See Historic Data

Previously: you learned how to query domain data in the database. This tutorial expects that you have a running REPL where you have already connected to the database "hello", installed the movie schema, and added three movies.

You've done all the basics - created, defined and populated a database, and learned how to ask it some questions. Now, we will explore the chronological side of Datomic.

You've created a database with three movies in it. One of them, "Commando", is assigned the "action/adventure" genre. Now, the MPAA has updated its approved list of genres, and added "future governor", for movies starring a future governor. Obviously, Commando needs to be updated.

To change the value of the :movie/genre attribute, you'll first need to find the entity id of Commando:

(d/q '[:find ?e 
              :where [?e :movie/title "Commando"]] 

You should really be binding the found entity id to a local variable so you can use it in your subsequent transactions.

(def commando-id 
  (ffirst (d/q '[:find ?e 
                 :where [?e :movie/title "Commando"]] 
=> #user/commando-id

Next, you need to issue a transaction, telling Datomic about the new value for :movie/genre.

Remember back to the Transact Data tutorial that a transaction requires an active connection and a map of data passed to :tx-data. In this case, we will specify one very special new attribute, :db/id, to which we will bind the entity id we just retrieved in the previous query. The transaction looks like this:

@(d/transact conn [{:db/id commando-id :movie/genre "future governor"}])
{:db-before datomic.db.Db@6bc4da95, :db-after datomic.db.Db@ef7748f8,
  [#datom[13194139534317 50 \#inst "2017-02-16T16:42:16.787-00:00" 13194139534317 true] 
   #datom[17592186045419 64 "future governor" 13194139534317 true]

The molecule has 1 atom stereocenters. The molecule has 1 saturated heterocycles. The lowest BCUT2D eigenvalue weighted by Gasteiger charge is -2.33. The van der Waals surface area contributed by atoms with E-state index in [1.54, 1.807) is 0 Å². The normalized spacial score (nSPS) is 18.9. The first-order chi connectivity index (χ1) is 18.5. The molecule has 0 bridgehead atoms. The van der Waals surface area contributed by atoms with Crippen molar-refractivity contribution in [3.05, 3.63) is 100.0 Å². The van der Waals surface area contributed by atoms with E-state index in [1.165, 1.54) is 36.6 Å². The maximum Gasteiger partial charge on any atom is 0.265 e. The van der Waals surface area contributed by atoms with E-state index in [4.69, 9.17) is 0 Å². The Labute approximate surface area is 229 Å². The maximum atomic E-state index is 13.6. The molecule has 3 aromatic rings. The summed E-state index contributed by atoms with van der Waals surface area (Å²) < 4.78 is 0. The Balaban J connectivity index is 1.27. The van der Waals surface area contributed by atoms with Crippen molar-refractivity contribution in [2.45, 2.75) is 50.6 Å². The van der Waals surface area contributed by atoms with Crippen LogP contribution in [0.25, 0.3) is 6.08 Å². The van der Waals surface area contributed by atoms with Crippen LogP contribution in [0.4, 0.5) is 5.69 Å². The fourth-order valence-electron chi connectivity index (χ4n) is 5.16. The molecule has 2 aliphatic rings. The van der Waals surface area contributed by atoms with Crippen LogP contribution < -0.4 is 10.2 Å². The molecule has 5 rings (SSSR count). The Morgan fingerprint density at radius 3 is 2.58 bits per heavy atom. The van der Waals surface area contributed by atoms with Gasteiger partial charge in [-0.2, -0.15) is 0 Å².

#datom[17592186045419 64 "action/adventure" 13194139534317 false]], 
 :tempids {}}

The transaction succeeded. Let's go and verify that Commando has been updated.

(d/q all-data-from-1985 db)
=> [["The Goonies" 1985 "action/adventure"] ["Commando" 1985 "action/adventure"]]

WAIT? What happened? You saw that your transaction succeeded, but when you asked the database, it still shows "action/adventure" for Commando. Is something wrong?

Absolutely not. Remember this from the "Querying the Data" tutorial:

"A database value is the state of the database at a given point in time. You can issue as many queries against that database value as you want, they will always return the same results."

We issued our transaction against a connection, but we are issuing queries against a database value, which is a snapshot as of a point in time. And we captured that database value in a var called "db" which we pass into the query as the final argument. It doesn't matter that our transaction succeeded - we aren't seeing the new data because we are querying against the old database value.

Get a current value of the database then issue your query again:

(def db (d/db conn))  
=> #'user/db
(d/q all-data-from-1985 db)
=> [["Commando" 1985 "future governor"] ["The Goonies" 1985 "action/adventure"]]